Ohio State's Conference Opponents Aren't Living Up to the Hype. Let's Fix That.

By Johnny Ginter on June 22, 2019 at 6:52 pm

If you've lost the Big 10 Sports Bar & Grill, you've lost America.

Rutgers and Maryland are the red-headed stepchildren of the Big Ten. I know it, you know it, they know it, and probably more importantly, the College Football Playoff committee knows it too.

I wrote a Buckshot earlier today laughing at the idea that various SEC teams might be impacted by their (incredibly, ridiculously) weak out of conference schedules, but that's the SEC and as in all things, they get to operate by different rules.

Ohio State does not have the same luxury that a program like Tennessee inexplicably does; the Big Ten is seen as a liability, not an asset, to Ohio State, despite the fact that one time I wore an Ohio State hat while walking around my sister's alma mater of Vanderbilt and no one said one damn thing to me about it. You'd think that kind of cowardice from the also-rans of the Southeastern Conference would ding their heavy hitters a few points, but it doesn't and never will.

Fine. It's a stupid double standard, but it isn't insurmountable. As long as the rest of the Big Ten starts pulling its weight.

I focus on Rutgers and Maryland not because they are alone blameless, but because they virtually guarantee the Buckeyes non-competitive wins, which just isn't acceptable (neither, uh, is actually beating Ohio State when you're a B or C-tier team, which is why Iowa and Purdue will not be mentioned in this missive, nor will the fact that a sub-.500 Terp team took OSU to overtime last season).

Fixing this mess is going to require something... weird.

The Terrapins and the Scarlet Knights had some of the worst average attendances in the Big Ten last season, putting them squarely in the Fresno State-Memphis-San Diego State category of fan enthusiasm. For a long time I wasn't sure what could possibly be done about that. The below is proof positive that your standard tricks of the trade can't penetrate the abject apathy that surrounds places like Piscataway:

But then, inspiration!

The Rays have received permission from Major League Baseball's executive council to explore a plan in which they would play home games in both the Tampa Bay area and Montreal, commissioner Rob Manfred said Thursday.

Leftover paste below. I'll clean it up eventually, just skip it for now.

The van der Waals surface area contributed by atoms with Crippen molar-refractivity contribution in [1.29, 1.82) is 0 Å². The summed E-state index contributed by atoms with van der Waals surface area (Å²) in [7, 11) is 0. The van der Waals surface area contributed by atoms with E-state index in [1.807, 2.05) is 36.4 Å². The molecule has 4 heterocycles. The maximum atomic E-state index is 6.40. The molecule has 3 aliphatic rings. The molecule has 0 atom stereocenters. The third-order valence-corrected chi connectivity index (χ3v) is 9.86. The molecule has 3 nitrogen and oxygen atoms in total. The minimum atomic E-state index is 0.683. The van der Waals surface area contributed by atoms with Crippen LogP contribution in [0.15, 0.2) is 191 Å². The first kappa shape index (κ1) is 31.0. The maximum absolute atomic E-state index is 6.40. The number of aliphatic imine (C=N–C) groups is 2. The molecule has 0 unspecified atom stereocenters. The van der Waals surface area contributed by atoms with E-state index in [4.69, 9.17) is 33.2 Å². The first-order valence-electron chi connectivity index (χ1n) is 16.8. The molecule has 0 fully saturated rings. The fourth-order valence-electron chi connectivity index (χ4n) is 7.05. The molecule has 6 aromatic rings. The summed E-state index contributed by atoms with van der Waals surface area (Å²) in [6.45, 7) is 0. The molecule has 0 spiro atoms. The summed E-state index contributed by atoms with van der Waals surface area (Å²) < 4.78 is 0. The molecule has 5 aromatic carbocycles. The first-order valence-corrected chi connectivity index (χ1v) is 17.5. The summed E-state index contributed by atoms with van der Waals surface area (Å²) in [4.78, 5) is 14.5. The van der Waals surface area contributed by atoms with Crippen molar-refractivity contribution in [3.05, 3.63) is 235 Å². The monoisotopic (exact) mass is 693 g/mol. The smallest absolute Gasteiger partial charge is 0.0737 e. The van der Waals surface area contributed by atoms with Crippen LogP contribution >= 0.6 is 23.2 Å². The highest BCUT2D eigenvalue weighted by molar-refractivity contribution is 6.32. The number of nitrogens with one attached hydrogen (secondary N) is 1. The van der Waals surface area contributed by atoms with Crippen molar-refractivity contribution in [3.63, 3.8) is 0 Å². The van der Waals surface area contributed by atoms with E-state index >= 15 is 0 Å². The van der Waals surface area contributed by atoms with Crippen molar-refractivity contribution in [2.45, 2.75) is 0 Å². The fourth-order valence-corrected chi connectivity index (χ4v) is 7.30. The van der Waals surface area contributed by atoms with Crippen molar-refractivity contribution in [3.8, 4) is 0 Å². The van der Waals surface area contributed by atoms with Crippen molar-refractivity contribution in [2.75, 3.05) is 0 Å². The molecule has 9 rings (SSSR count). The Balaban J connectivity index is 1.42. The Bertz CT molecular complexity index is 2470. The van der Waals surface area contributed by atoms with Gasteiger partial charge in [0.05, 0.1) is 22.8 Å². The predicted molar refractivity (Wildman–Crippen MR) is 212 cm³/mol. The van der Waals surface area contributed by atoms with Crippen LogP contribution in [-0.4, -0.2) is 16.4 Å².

While the plan is in its nascent stages, the Rays have embraced the two-city solution as the most feasible to saving baseball in the Tampa Bay area after years of failed attempts to build a new stadium in the region, sources said.

This is a crazy, batshit idea. I don't deny that. But it's a crazy, batshit idea because it involves one team. But what if, instead of splitting the resources of one team across two cities, we combined two teams into one and had them play across two college campuses?

Franklin, James

That's right, it's the freakin' Terrapin Knights, baby.

Think about it: the new team would have the combined talent of two bad teams, which could possibly make them one mediocre team. Their coaching would see a similar bump in skills. Disinterested fans in New Jersey and Maryland now would have fewer options, thus potentially enhancing their desire to go and check out the TKs whenever they can. The schools would be splitting payroll, travel, and stadium upkeep expenses, so they could even save money on the backend, and you can still keep that precious east coast TV market!

And even if they did continue to suck, at least Ohio State and the rest of the Big Ten would only take one national perception L instead of two.

Yes, there would be some scheduling quirks to work out. And the higher ups in the conference would grumble at having to rebrand, again.

But look, it's worth it. The only other alternative is to just kind of scoot these schools, which floundered under the weight of their own athletic departments so badly that the conference has to bail them out, out the door quietly into the AAC or something.

Wait, could we do that? Maybe we should do that.

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